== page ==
Prenuptial agreement document on a desk

What does a prenuptial agreement do? This practical legal document sets clear terms for the financial aspects of a marriage, safeguarding assets, detailing debt responsibilities, and ensuring that your marital property rights are honored in the event of a divorce or death. A prenup can bring peace of mind and mutual understanding between partners by defining what is shared and what remains separate before saying ‘I do.’

Austin family law attorney Ben Carrasco has deep experience crafting prenuptial agreements that protect the best interests of his clients. He’ll assess your specific circumstances, explain your options, and map out a path to protect what matters most to you.

Take control of your future. Reach out for a confidential consultation with prenup expert Ben Carrasco today.

What Are Prenuptial Agreements?

At its core, a prenup agreement or premarital agreement is a written contract between engaged couples that outlines their rights and responsibilities regarding:

  • Premarital and marital property and assets
  • Debts
  • Entitlements for the surviving spouse upon the death of the other

These agreements empower couples to manage their property according to their preferences, deviating from the community property laws that would otherwise apply without an agreement.

In the absence of a prenup, Texas state law governs property ownership during marriage and its subsequent division in case of divorce or death of one spouse. Prenups, however, can specify the allocation of assets such as:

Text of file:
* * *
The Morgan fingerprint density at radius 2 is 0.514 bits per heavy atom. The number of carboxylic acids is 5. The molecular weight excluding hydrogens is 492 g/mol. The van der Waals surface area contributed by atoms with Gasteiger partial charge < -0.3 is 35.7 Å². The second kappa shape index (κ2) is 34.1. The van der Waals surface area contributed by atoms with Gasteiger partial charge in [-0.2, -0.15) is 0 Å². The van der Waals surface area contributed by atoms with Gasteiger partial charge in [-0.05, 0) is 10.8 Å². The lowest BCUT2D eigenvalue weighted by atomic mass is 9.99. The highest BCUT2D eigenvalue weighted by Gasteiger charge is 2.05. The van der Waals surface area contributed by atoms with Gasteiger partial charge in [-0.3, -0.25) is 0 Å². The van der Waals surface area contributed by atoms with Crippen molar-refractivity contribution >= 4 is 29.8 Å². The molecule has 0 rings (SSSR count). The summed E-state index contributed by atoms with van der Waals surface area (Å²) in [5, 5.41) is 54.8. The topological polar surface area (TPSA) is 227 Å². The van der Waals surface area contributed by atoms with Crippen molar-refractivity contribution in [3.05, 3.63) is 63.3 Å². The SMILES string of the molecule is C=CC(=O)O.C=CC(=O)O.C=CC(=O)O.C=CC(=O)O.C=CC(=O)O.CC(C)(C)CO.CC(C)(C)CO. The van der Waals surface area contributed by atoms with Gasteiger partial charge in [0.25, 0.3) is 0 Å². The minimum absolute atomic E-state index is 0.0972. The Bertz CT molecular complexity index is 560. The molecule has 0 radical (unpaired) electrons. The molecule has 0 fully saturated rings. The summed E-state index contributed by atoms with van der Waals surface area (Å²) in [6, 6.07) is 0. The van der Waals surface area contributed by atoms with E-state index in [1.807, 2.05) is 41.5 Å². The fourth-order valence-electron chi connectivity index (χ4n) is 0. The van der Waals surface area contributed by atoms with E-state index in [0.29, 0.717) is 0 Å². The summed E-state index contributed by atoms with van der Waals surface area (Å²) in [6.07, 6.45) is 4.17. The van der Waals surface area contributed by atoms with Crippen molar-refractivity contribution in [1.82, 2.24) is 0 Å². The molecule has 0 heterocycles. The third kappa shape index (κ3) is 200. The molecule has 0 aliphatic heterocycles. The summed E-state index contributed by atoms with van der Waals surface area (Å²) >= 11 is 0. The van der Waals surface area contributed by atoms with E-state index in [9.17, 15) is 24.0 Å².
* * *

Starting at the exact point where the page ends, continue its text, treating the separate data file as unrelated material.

• Personal property
  • Cash
  • Joint bank accounts
  • Retirement funds
  • Investments
  • Real estate
  • Life insurance policy benefits

They may even include directives for creating wills or trusts and can establish which state’s laws will govern the agreement.

These agreements outline ownership of assets and how property is allocated, along with protection against each other’s debts, ensuring fair distribution in case of a separation. If one spouse dies, a prenup can allow a waiver of legal rights to the deceased spouse’s property or can agree on a fixed payment from their estate.

Why Are Prenups Important?

Couple discussing prenuptial agreement with a lawyer

Couples from all income brackets are increasingly embracing prenups. This rise is in part due to millennials marrying later with more assets and increased accessibility to information about marital laws through social media.

A prenup can simplify the divorce process by providing a predetermined framework for the division of finances, assets, and debts, making the process quicker and less emotionally draining.

Couples may consider prenups to protect their significant assets, such as businesses or real estate, or to responsibly manage substantial individual debts, such as student loans, when entering a marriage.